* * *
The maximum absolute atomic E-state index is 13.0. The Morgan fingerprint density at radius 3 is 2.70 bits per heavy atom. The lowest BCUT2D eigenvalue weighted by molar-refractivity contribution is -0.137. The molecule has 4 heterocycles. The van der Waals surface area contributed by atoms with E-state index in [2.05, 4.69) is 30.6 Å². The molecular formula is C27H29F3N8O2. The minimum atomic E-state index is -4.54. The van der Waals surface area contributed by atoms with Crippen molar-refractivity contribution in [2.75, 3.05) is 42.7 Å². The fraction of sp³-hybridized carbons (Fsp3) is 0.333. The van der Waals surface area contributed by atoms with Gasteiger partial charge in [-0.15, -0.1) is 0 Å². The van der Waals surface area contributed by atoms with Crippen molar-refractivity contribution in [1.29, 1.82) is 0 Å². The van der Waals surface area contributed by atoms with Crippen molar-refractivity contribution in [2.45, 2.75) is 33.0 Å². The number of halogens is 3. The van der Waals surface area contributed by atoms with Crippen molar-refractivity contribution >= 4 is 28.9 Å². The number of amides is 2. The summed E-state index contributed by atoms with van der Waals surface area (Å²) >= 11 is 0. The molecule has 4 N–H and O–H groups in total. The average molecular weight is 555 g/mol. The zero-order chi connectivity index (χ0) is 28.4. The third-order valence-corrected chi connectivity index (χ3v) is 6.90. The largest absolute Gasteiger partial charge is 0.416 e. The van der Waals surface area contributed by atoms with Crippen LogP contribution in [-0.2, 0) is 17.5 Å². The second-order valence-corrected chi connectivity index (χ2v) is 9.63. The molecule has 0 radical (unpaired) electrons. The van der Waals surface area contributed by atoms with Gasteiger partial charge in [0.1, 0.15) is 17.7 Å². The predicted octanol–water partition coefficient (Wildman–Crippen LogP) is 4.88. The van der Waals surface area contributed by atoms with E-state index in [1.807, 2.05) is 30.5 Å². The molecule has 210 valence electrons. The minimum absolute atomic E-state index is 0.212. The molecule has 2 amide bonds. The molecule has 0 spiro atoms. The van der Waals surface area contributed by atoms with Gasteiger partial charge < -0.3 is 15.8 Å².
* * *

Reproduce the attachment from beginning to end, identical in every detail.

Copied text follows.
The maximum absolute atomic E-state index is 13.0. The Morgan fingerprint density at radius 3 is 2.70 bits per heavy atom. The lowest BCUT2D eigenvalue weighted by molar-refractivity contribution is -0.137. The molecule has 4 heterocycles. The van der Waals surface area contributed by atoms with E-state index in [2.05, 4.69) is 30.6 Å². The molecular formula is C27H29F3N8O2. The minimum atomic E-state index is -4.54. The van der Waals surface area contributed by atoms with Crippen molar-refractivity contribution in [2.75, 3.05) is 42.7 Å². The fraction of sp³-hybridized carbons (Fsp3) is 0.333. The van der Waals surface area contributed by atoms with Gasteiger partial charge in [-0.15, -0.1) is 0 Å². The van der Waals surface area contributed by atoms with Crippen molar-refractivity contribution in [1.29, 1.82) is 0 Å². The van der Waals surface area contributed by atoms with Crippen molar-refractivity contribution in [2.45, 2.75) is 33.0 Å². The number of halogens is 3. The van der Waals surface area contributed by atoms with Crippen molar-refractivity contribution >= 4 is 28.9 Å². The number of amides is 2. The summed E-state index contributed by atoms with van der Waals surface area (Å²) >= 11 is 0. The molecule has 4 N–H and O–H groups in total. The average molecular weight is 555 g/mol. The zero-order chi connectivity index (χ0) is 28.4. The third-order valence-corrected chi connectivity index (χ3v) is 6.90. The largest absolute Gasteiger partial charge is 0.416 e. The van der Waals surface area contributed by atoms with Crippen LogP contribution in [-0.2, 0) is 17.5 Å². The second-order valence-corrected chi connectivity index (χ2v) is 9.63. The molecule has 0 radical (unpaired) electrons. The van der Waals surface area contributed by atoms with Gasteiger partial charge in [0.1, 0.15) is 17.7 Å². The predicted octanol–water partition coefficient (Wildman–Crippen LogP) is 4.88. The van der Waals surface area contributed by atoms with E-state index in [1.807, 2.05) is 30.5 Å². The molecule has 210 valence electrons. The minimum absolute atomic E-state index is 0.212. The molecule has 2 amide bonds. The molecule has 0 spiro atoms. The van der Waals surface area contributed by atoms with Gasteiger partial charge < -0.3 is 15.8 Å².